The pilot in command is to ensure that all external surfaces are completely free from frost and ice.
Inspection of flight controls
When an aircraft’s controls have been left un-secured in winds exceeding 35kt the control system is required to be inspected for damage by the pilot in command or an appropriately licenced maintenance engineer. Consideration should be given possibility that the aircraft may have been subject to propeller slipstream, helicopter down wash or jet blast exceeding 35kt.
Immediately before taxiing for take-off, the pilot in command shall test the flight controls for full and free movement and are correctly functioning.
Security of safety harnesses on unoccupied control seats
The pilot in command must ensure that safety harnesses on unoccupied control and passenger seats are secured in such a fashion to prevent interference with flight controls. Ensure loose articles are restrained to prevent the aircraft’s controls from being fouled.
Pilot in Command to ensure that the aeroplane is fitted with instruments required for the flight
The pilot in command must ensure that the aircraft is fitted with equipment required for the category of flight. For example; a turn co-ordinator is not required for a private flight however it is required for an AIRWORK flight.
In addition to this, the pilot in command must ensure that flight and engine instruments are functioning correctly before and during the take-off run.
Required equipment is fitted or carried and appropriately secured
The pilot in command must ensure that equipment required for the flight is serviceable and is fitted or carried on board for the flight. Required equipment may include:

In addition to this, the pilot in command must ensure that radio equipment fitted to the aircraft is functioning correctly.
Security of doors and hatches
Immediately before taxi the pilot in command must ensure that all doors and hatches are secured.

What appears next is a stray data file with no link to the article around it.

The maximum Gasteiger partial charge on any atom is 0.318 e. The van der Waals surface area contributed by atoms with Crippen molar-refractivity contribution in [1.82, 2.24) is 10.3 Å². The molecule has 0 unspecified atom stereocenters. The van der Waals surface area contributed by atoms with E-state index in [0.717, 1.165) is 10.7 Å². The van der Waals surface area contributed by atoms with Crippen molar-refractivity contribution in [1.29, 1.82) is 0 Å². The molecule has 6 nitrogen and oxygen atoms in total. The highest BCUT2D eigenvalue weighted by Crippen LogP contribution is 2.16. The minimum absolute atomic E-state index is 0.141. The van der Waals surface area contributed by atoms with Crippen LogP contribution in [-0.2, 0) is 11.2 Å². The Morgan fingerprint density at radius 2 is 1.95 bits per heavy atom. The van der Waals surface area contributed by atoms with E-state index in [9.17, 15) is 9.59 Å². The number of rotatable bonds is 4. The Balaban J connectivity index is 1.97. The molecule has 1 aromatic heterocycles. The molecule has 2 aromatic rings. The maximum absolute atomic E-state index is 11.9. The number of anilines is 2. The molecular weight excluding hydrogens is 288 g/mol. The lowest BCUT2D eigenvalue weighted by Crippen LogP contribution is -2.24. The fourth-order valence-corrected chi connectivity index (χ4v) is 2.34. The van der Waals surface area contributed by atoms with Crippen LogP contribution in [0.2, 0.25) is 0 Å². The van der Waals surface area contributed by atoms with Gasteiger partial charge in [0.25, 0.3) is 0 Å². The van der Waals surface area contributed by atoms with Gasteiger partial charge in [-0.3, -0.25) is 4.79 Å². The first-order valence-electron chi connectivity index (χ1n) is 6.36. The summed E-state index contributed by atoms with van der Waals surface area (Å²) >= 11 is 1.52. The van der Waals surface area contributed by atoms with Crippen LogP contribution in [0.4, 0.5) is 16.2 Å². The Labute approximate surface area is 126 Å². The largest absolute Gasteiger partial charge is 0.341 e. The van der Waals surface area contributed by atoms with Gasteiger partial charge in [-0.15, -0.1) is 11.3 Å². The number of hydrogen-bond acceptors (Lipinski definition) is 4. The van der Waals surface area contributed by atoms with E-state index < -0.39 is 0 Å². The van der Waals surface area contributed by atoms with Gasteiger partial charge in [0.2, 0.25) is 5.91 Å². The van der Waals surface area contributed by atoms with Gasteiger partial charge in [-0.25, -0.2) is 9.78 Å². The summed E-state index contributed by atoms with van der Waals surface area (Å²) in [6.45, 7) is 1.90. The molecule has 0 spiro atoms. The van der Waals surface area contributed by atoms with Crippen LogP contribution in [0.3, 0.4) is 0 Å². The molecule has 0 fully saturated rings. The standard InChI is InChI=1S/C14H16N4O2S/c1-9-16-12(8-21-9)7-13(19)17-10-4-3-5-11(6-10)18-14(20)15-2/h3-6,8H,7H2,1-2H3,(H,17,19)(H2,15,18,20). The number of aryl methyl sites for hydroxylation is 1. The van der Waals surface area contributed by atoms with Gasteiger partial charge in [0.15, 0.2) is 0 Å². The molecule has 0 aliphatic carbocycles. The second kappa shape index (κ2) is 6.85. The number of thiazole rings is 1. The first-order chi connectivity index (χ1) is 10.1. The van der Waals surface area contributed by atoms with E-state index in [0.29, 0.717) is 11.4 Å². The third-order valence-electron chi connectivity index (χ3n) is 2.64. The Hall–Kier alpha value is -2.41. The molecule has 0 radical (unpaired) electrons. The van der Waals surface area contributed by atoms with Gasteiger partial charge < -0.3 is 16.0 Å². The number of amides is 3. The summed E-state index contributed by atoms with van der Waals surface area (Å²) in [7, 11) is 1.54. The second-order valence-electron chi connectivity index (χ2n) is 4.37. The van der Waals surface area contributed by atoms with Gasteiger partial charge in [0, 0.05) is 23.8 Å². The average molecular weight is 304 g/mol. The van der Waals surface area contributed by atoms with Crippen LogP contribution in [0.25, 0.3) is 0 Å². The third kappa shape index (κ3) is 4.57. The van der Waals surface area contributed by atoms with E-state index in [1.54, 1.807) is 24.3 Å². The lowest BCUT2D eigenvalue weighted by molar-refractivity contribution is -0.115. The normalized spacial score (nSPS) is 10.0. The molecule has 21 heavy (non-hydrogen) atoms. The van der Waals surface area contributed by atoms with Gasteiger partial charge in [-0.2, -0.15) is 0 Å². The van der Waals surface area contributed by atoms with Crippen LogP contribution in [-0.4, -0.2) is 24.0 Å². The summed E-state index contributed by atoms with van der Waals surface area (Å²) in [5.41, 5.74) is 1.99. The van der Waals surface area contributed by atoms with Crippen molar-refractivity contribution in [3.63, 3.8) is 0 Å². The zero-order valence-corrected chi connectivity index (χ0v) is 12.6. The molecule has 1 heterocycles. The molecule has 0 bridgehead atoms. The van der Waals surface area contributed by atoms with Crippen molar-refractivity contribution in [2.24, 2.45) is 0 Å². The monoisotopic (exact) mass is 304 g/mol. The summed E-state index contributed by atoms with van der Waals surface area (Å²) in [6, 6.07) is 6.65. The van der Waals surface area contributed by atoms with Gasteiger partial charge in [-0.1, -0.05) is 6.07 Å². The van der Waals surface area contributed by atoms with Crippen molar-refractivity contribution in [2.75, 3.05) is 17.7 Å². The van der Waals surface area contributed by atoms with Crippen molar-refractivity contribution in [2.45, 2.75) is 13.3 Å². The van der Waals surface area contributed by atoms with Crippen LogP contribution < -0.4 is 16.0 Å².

Hatches may include: cargo, emergency, oil and inspection hatches.
Documents required to be carried on board

Pilot in Command to ensure that the aeroplane is safe to fly in all respects
The pilot in command must carry out an inspection on the aircraft to ensure that it is safe for the planned flight. This inspection should include checking for un-reported defects and damage that may have occurred since last flown. Examples of damage that may have occurred without the previous pilot’s knowledge may include: propeller stone chips, flight control damage from strong wind, lighting failures, tyre damage and parking incidents. The windscreen should be inspected for cleanliness and cleaned as required.
Suitable for position for start up and taxi
The pilot in command must ensure that the aircraft is in a safe and suitable position for start up and taxi. Assessment of whether the aircraft may be safely started should include the minimum distance an aircraft engine may be operated from stated objects and that the propeller area is free from loose stones and long grass.


External Inspection

Internal Inspection

Immediately before taxiing for take-off and during take-off